Catalytic converter break-in
That’s right — a replacement catalytic converter needs a proper “break-in” period, just like a new engine or a set of new brake pads. This will ensure that the cat will continue to work the way it is supposed to and deliver the required emissions reliability and long service life. If the converter is not warmed-up (broken-in) properly, the substrate inside could be adversely affected and eventually cause the converter to fail down the road.
The problem typically occurs when a shop installs the converter and immediately returns the vehicle to the customer. The customer drives away and runs the car for a long distance or lets the vehicle idle for an extended period of time. Under these conditions, the matting, which is intended to secure the substrate, will not expand properly and hold it in place.
Converter matting is made from a mineral called vermiculite, which is held together by a fiber mat and an organic binder. This matting is wrapped around the converter’s ceramic brick (see art on page 20).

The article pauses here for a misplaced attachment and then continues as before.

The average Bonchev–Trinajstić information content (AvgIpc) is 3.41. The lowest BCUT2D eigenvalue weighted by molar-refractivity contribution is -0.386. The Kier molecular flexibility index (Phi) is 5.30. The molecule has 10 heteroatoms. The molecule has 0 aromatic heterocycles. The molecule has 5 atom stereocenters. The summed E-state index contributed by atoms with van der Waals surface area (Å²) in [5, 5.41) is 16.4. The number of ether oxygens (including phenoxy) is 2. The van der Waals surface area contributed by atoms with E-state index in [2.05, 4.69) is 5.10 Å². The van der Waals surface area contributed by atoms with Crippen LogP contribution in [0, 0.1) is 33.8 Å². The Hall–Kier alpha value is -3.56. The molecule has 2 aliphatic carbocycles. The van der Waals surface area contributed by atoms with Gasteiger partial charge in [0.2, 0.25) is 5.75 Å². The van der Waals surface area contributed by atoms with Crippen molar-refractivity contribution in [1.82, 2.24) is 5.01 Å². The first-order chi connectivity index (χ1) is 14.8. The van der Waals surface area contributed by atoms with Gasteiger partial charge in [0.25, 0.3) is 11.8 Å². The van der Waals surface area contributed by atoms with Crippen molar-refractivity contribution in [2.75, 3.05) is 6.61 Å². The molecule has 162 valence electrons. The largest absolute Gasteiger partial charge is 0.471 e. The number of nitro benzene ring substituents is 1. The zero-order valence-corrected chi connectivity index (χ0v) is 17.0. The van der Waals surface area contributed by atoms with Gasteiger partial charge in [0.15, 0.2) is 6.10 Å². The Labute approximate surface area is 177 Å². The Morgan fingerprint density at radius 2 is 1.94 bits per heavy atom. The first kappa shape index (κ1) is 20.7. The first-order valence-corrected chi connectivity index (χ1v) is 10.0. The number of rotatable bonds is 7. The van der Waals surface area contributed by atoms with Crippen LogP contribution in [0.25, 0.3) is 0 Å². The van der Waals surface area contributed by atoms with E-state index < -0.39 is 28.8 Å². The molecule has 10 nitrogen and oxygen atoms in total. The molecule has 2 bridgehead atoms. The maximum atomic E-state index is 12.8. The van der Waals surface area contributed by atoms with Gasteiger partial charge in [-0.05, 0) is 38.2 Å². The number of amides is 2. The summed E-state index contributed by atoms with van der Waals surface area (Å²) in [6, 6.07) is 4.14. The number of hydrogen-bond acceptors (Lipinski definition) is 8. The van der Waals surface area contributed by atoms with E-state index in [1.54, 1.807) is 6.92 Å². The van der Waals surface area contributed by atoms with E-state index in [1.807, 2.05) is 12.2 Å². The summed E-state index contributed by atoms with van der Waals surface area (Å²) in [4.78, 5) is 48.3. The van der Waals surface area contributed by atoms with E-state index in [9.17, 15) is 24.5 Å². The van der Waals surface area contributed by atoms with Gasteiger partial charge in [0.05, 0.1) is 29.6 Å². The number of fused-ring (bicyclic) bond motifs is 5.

The matting is installed in the converter in an unexpanded state. During the first heat-up, the fiber mat and binder burn off and the matting actually gets looser before it expands to fill the converter cavity to hold the ceramic brick in place (see graph below).
If that warm-up is not done properly, the brick can come loose and get damaged.
That rattle you might hear inside the converter shell is a sure telltale sign for this problem.
Warm up the cat
The best way to avoid this service issue and potential warranty problems is to include the warm-up period as a key part of your overall converter installation procedure. This heating cycle will allow for correct matting expansion.
Converter break-in tips
• Start the engine but do not rev the engine.
• Idle the engine and allow it to warm up slowly.
• After five minutes, increase the engine speed to 2,500 rpm.
• Hold at 2,500 rpm for two minutes.
• Allow the engine to cool down.
• Road test to confirm correct installation. ●
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